Community health workers work all around the world in settings as diverse as inner-city hospitals to rural farmlands. They might specialize in one narrow area, such as encouraging more women to receive breast cancer screenings. Or they could be generalists who address anything from connecting someone to low-cost transportation while coaching them on how to get more exercise. At their core, CHWs work to improve patient outcomes and show their communities how to thrive within their circumstances.
Settings Where CHWs Work
CHWs work in many different settings and with various populations. CHWs commonly work in such settings as:
Community-based organizations: These include non-profit or community-based organizations. They commonly provide health education, perform outreach, and lend support to people in their communities.
Healthcare facilities: More and more often, CHWs work in hospitals, clinics, and other healthcare facilities. They are there to give support and education to clients and patients. They focus on people who are underserved or have limited access to healthcare.
Public health departments: CHWs also work for local or state health departments. They provide some of the same duties as listed above, including providing health education, outreach and support.
Faith-based organizations: Many faith-based organizations employ CHWs to reach out to and work directly with their congregation and local communities.
The one thing all CHWs have in common is a dedication to the communities they serve and making life better for the people in them.
We at CHWTraining love all CHWs everywhere for the work they do to improve patient outcomes. So we decided to feature the personal stories of a few CHWs. And if you’re thinking of recruiting some for your team, or you’re wondering how they might fit into your community, their stories can be your guide.
Let’s meet some CHWs and learn about the work they do.
Sabine Diasonama, Maine
My name is Sabine Alexandra T. Kangombe and I’m a CHW with Main Access Immigrant Network (MAIN) a non-profit community-based organization since 2016 to this day.
I’m originally from the Democratic Republic of the Congo and speak French, Lingala, Swahili and English. I work with the French/Lingala/Swahili community. [They are] mostly asylum seekers.
[I work] helping them resettle in greater Portland Maine and as a bridge between them and different providers as well as providing them education on different things from public health to healthcare system in the US to housing to immigration.
Meet Three CHWs Improving Patient Outcomes in the US
Roxana Lopez, Texas
I work as a boots-on-the-ground CHW for a FQHC (federally qualified health center) clinic, where I help with self-management of chronic diseases, assessing SDoH (social determinants of health), and assisting caseload with anything they need.
I work with all chronic diseases and different socioeconomic statuses.
I volunteer for a local CHW board as chair; a state association as president; the Hub City Outreach Center board of directors (BOD) as chair, which they help with youth substance use prevention and intervention; and on the board for NAMI Lubbock for mental health services. I have been on a founding board in Lubbock for human trafficking as well.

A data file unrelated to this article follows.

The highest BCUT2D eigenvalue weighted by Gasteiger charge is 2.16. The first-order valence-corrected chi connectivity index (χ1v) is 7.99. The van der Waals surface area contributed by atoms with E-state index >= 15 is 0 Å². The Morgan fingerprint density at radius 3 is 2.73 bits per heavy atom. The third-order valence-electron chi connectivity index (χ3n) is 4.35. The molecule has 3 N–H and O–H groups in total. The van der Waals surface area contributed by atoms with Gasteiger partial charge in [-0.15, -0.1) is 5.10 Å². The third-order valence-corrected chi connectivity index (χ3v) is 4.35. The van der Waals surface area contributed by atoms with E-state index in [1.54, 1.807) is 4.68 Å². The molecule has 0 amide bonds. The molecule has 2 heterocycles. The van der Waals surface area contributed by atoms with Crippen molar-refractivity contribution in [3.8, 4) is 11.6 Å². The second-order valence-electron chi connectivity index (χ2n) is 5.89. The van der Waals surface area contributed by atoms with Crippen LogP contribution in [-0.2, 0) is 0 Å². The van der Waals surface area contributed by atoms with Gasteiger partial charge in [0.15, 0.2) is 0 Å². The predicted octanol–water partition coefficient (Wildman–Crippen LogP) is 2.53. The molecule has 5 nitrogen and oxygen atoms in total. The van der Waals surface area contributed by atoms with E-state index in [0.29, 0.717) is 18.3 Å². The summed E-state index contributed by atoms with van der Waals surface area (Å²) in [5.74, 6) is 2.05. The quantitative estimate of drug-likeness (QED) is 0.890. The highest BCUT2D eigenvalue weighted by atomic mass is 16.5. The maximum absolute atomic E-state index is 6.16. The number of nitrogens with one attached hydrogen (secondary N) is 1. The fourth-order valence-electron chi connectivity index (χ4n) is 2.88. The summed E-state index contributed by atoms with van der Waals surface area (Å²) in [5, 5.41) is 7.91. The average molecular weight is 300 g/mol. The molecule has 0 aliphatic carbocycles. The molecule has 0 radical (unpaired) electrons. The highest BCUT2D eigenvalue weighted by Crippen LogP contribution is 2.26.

I believe we cannot do better if we don’t know any better. [We need] education on what needs to be done to break down barriers, as well as statistics.
As chair of TAPCHW (Texas Association of Promotores & Community Health Workers) I strive to collaborate with agencies of all over. Currently this includes the Asthma and Allergy Foundation, Texas Healthy at Home, and many more.
Tasha Whitaker, Texas
My journey wasn’t really “on purpose”; it just happened. My title when I was hired was community health educator. Once I started working, my employer gave me the opportunity to get certified as a community health worker.
I love educating people about health and chronic diseases. I enjoy being able to break down complicated and complex information to people who may be struggling with turning their health around. It’s rewarding to see patients change their behavior and see many of them push through barriers to reach their goal.
There was a patient I worked with in a pre-diabetes management class, and she was a bus driver. She was in the program to try and reduce her risk for getting diabetes. It was difficult because the goal was to lose 7 percent of her body weight through healthy eating and exercise. She came very close. She eventually lost weight and changed the snacks and drinks she would consume as she drove the bus. That, in turn, allowed others to see her progress and get them to be interested in the program. It was a really good feeling to know that our time in class was making a difference.
Give Your CHWs the Tools To Improve Patient Outcomes in Your Community
CHWTraining’s subscription-based model offers a flexible, on-demand training program for community health workers in core skills and specialized areas like chronic conditions and tobacco cessation.
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